Colorado ranks Number 6 in the US for increased participation in the sport of pickleball. Given Colorado’s large fitness oriented population, it is no surprise Colorado ranks high in the national surge of this sport. There has been a whopping 39.3% increase in pickleball players in Colorado over the past two years.
Unfortunately, injuries do occur in this sport. Richard Cunningham, MD, a Board Certified Orthopedic Surgeon and Sports Medicine Knee and Shoulder Specialist, wants to educate you on the most common pickleball injuries.
Knee Injuries in Pickleball Players
Pickleball players place considerable demand on their knee joint. Although less than tennis, there is still some degree of cutting and pivoting. This in combination with the impacts associated with the hard playing surface can cause knee injuries. The top three knee injuries seen in pickleball players include:
General Knee Pain and Arthritis Aggravation – Most people playing pickleball in Colorado are older and have some pre-existing knee arthritis. You may flare up this arthritis while cutting and pivoting on the pickleball court and notice the following symptoms:
- Stiffness and tightness of the knee, especially in the morning
- Stiffness that improves with knee range of motion
- Pain in the knee
- Swelling and warmth of the knee
- Tenderness to the touch
- Reduced knee range of motion
These knee symptoms can be treated with:
- Rest, ice, compression and elevation (RICE) of the knee
- Activity modification to allow pain and swelling to reduce
- Anti-inflammatory medications
- Physical therapy
With these treatments, players can often return to play relatively soon.
For patients with chronic knee pain or known osteoarthritis of the knee, a more intensive treatment plan may be required. Extended rest from play may be needed. Injections with either corticosteroid or hyaluronic acid may get you out of a bad flare of osteoarthritis. Formal physical therapy may be helpful. If symptoms persist despite these treatments, evaluation by an orthopedic sports medicine specialist is indicated to determine if there is a meniscus tear or loose body in the knee joint. Dr. Cunningham, an experienced knee specialist, has a wealth of experience treating persistent knee pain and can provide a comprehensive diagnosis and treatment plan.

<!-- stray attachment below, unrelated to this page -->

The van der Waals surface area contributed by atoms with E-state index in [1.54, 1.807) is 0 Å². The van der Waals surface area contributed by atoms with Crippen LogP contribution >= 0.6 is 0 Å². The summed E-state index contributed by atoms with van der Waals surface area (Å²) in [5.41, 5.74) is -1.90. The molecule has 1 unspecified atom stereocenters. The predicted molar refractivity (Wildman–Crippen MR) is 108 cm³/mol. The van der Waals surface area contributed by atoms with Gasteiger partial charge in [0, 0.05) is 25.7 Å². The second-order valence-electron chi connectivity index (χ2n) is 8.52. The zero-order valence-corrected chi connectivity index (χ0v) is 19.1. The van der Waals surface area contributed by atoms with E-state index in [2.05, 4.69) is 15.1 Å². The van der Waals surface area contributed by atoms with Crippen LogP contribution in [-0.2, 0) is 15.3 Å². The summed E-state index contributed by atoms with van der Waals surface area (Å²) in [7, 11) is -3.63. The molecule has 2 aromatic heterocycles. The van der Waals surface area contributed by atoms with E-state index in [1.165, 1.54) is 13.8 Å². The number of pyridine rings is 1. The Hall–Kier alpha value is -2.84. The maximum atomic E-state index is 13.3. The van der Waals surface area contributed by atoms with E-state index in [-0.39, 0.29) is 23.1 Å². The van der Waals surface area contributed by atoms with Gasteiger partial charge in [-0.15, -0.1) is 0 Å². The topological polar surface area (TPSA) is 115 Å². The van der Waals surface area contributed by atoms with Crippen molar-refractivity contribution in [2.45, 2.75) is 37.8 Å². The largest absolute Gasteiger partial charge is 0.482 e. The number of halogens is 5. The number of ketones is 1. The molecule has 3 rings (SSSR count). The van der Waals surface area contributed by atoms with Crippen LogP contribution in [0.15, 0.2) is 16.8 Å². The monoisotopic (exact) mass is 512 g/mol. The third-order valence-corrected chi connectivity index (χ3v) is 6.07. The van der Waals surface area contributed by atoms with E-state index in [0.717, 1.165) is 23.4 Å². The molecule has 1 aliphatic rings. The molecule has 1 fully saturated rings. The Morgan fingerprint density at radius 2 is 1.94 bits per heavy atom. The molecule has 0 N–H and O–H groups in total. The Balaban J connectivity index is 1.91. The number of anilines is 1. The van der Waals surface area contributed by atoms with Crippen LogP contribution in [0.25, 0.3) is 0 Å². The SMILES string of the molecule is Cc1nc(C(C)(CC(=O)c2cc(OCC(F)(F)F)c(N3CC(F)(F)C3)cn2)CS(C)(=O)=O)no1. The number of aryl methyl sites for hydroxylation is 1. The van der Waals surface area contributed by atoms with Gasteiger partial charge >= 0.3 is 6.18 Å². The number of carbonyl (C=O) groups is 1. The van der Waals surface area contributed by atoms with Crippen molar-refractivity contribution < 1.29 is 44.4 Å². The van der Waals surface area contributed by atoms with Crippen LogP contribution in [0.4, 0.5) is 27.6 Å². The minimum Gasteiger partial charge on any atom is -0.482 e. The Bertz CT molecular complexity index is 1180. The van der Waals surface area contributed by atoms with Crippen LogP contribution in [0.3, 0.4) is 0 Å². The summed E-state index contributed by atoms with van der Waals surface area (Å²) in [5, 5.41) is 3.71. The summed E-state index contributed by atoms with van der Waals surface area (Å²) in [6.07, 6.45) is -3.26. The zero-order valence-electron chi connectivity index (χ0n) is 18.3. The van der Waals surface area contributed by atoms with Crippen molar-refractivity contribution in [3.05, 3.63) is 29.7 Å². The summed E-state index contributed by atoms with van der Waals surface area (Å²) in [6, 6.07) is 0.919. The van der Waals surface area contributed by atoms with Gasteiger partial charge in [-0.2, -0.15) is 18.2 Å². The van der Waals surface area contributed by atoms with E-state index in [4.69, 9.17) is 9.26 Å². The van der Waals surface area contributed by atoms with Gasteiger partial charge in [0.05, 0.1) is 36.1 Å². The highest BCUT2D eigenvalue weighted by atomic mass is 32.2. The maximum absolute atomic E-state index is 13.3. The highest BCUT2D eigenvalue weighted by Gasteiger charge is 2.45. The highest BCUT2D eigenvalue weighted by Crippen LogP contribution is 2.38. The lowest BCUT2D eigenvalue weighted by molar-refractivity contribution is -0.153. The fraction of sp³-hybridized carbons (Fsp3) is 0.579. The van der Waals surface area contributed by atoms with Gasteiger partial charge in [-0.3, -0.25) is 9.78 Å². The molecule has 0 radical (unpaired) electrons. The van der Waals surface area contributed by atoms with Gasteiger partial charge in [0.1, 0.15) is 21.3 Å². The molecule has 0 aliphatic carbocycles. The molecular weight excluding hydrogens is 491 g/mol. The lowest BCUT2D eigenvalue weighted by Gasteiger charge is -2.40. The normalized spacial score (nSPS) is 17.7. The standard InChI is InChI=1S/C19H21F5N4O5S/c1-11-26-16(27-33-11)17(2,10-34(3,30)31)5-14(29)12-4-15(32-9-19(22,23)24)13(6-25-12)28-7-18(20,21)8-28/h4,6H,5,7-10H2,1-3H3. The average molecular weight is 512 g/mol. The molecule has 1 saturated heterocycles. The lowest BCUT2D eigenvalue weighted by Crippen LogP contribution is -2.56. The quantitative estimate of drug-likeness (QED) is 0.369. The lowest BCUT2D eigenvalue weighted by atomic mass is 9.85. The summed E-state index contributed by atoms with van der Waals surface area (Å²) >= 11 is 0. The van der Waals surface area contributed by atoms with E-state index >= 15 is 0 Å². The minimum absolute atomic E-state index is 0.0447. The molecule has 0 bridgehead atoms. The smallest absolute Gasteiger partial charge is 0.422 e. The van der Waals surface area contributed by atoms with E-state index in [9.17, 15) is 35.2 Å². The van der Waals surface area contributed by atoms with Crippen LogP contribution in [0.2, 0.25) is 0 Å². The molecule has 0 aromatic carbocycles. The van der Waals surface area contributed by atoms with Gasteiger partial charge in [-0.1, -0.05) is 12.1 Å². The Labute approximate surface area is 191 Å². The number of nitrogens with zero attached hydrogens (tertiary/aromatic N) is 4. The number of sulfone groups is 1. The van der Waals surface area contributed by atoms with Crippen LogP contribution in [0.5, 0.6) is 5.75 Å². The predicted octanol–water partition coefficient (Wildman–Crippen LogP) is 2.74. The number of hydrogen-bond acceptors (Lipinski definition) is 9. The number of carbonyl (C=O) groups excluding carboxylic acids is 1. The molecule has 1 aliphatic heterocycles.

Knee Strain and Sprain – Pickleball players rely on quick, forceful movements of the knee joint that can result in knee strains and sprains. Hamstring, patellar tendon, and quadriceps tendon strains occur. These tendon injuries range from tendonitis to tendon tearing. These symptoms vary from mild to severe:
- Localized pain over the involved tendon
- Tender and warmth to the touch
- Swelling and stiffness
- Popping sound at the moment of injury
- Loss of stability with walking
Dr. Cunningham will get a history of how the injury occurred and then do a focused physical exam of your knee to help determine the diagnosis. An MRI may be required. Treatments are most often nonsurgical and consist of the measures mentioned above. Mild to moderate tendon strains can take approximately 6 weeks to heal. Tendon tears may require surgical repair and if so, the recovery can take 4-6 months to heal.
Although less frequently, knee ligament tears do occur in pickleball. The most common ligament tears are those to the MCL and/or ACL. Dr. Cunningham has extensive expertise in the treatment of knee ligament injury. See this link for in depth information on a typical knee ligament treatment approach.
Dr. Cunningham, a specialized knee doctor, is available to consult with patients about pickleball knee injury prevention, diagnosis, and treatment.
Shoulder Injuries in Pickleball Players
Pickleball players place significant demands on their shoulder. Dr. Cunningham, a shoulder specialist, outlines the top three shoulder injuries seen in pickleball players:
Shoulder Impingement – The shoulder is a ball and socket joint. However, unlike the hip joint the socket is very shallow which allows for a fuller range of motion while also predisposing to other injuries. Persistent overhead motion can stress the shoulder complex and result in impingement. Impingement is an irritation and inflammation of the rotator cuff tendon on the top of the shoulder (supraspinatus) and its overlying bursa sac as a result of the tendon rubbing up against the acromion bone above it. This condition is also referred to as rotator cuff tendonitis or subacromial bursitis. Patients often localize the pain over the side of the shoulder in the region of the deltoid muscle. They may complain of popping as well as pain when reaching overhead or behind such as when putting on a coat. Bone spurs off of the acromion can predispose to this condition.
Pickleball players may notice these symptoms:
- Awakening from sleep due to shoulder pain particularly if you lie on the affected shoulder
- Shoulder weakness
- Pain with certain motions, especially overhead
- Pain relief from taking anti-inflammatory medications and from using ice